- 1.Compliance with conservation legislation requires knowledge on the behaviour, abundance and distribution of protected species. Seal life history is characterized by a combination of marine foraging and a requirement to haul out on a solid substrate for reproduction and moulting. Thus understanding the use of haul out sites, where seals are counted, as well as their at-sea movements is crucial for designing effective monitoring and management plans.
- 2.This study used satellite transmitters deployed on 24 harbour seals in western Scotland to examine movements and haul-out patterns.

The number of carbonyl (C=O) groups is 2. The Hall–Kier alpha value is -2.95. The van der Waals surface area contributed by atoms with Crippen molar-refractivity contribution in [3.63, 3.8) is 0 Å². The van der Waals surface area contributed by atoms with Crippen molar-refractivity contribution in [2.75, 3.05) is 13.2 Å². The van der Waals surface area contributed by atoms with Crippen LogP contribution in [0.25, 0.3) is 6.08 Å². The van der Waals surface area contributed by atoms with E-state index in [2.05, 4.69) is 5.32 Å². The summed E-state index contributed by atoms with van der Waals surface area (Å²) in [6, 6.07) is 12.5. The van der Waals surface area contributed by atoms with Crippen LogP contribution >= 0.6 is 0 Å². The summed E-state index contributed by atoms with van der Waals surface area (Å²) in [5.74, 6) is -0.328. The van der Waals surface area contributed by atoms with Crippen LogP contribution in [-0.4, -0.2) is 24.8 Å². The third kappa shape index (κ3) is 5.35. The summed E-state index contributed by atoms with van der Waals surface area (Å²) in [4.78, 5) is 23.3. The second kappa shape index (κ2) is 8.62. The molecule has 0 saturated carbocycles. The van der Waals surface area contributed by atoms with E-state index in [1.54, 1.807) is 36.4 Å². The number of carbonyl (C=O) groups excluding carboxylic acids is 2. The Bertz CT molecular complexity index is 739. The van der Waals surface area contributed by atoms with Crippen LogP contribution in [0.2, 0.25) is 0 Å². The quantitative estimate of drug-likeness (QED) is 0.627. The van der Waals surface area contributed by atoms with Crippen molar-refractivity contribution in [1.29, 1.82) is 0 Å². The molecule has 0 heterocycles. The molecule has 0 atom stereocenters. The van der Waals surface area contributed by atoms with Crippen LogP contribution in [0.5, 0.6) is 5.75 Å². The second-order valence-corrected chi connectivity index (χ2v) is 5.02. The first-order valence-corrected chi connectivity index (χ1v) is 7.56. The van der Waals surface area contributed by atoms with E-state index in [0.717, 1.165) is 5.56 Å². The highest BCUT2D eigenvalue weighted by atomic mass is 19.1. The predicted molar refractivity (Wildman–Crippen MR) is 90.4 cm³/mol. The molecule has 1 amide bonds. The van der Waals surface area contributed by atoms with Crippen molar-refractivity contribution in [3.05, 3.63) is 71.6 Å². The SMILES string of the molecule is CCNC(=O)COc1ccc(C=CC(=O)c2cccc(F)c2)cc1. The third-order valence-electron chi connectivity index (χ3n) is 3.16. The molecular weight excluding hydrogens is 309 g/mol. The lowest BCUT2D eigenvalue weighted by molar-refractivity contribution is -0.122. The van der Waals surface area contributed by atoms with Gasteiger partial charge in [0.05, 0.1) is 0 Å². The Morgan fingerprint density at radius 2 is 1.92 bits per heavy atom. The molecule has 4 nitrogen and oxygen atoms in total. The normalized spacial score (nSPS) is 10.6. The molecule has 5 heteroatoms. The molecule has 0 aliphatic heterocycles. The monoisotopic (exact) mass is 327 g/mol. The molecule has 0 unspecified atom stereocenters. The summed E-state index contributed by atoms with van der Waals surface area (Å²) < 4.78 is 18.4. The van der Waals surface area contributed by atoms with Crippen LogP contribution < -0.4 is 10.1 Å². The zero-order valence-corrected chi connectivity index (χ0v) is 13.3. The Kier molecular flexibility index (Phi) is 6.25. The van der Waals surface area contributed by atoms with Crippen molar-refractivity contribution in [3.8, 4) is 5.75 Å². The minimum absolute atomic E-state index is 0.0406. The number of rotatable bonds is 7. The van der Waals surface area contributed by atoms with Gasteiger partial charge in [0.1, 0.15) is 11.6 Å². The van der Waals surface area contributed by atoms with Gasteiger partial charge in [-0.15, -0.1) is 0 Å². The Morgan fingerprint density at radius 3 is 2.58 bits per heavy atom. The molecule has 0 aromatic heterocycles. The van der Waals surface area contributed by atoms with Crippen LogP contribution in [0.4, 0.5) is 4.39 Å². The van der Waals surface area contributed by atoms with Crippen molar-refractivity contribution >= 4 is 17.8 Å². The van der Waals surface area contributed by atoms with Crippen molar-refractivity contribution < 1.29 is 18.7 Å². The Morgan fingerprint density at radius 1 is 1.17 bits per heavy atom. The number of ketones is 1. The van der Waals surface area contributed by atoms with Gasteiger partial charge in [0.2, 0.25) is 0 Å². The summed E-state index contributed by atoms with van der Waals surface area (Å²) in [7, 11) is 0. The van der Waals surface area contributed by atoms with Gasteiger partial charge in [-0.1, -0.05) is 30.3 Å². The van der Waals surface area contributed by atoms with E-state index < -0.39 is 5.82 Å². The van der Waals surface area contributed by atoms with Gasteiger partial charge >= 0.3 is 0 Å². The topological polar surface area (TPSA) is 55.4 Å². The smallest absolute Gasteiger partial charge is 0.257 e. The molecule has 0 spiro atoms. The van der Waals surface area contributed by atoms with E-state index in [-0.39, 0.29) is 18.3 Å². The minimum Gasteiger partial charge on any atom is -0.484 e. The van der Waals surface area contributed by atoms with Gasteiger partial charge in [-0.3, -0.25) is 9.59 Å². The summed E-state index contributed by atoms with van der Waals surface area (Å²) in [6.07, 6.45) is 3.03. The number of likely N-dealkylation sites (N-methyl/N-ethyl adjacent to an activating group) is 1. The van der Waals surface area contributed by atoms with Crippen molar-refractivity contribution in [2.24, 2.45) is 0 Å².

- 3.The proportion of time harbour seals spent hauled out (daily means of between 11 and 27%) varied spatially, temporally and according to sex. The mean haul-out duration was 5 h, with a maximum of over 24 h.
- 4.Patterns of movement were observed at two geographical scales; while some seals travelled over 100 km, 50% of trips were within 25 km of a haul-out site. These patterns are important for the identification of a marine component to designated protected areas for the species.
- 5.On average seals returned to the haul-out sites they last used during 40% of trips, indicating a degree of site fidelity, though there was wide variation between different haul-out sites (range 0% to >75%).
- 6.Low fidelity haul-out sites could form a network of land-based protected areas, while high fidelity sites might form appropriate management units.
Copyright © 2008 John Wiley & Sons, Ltd.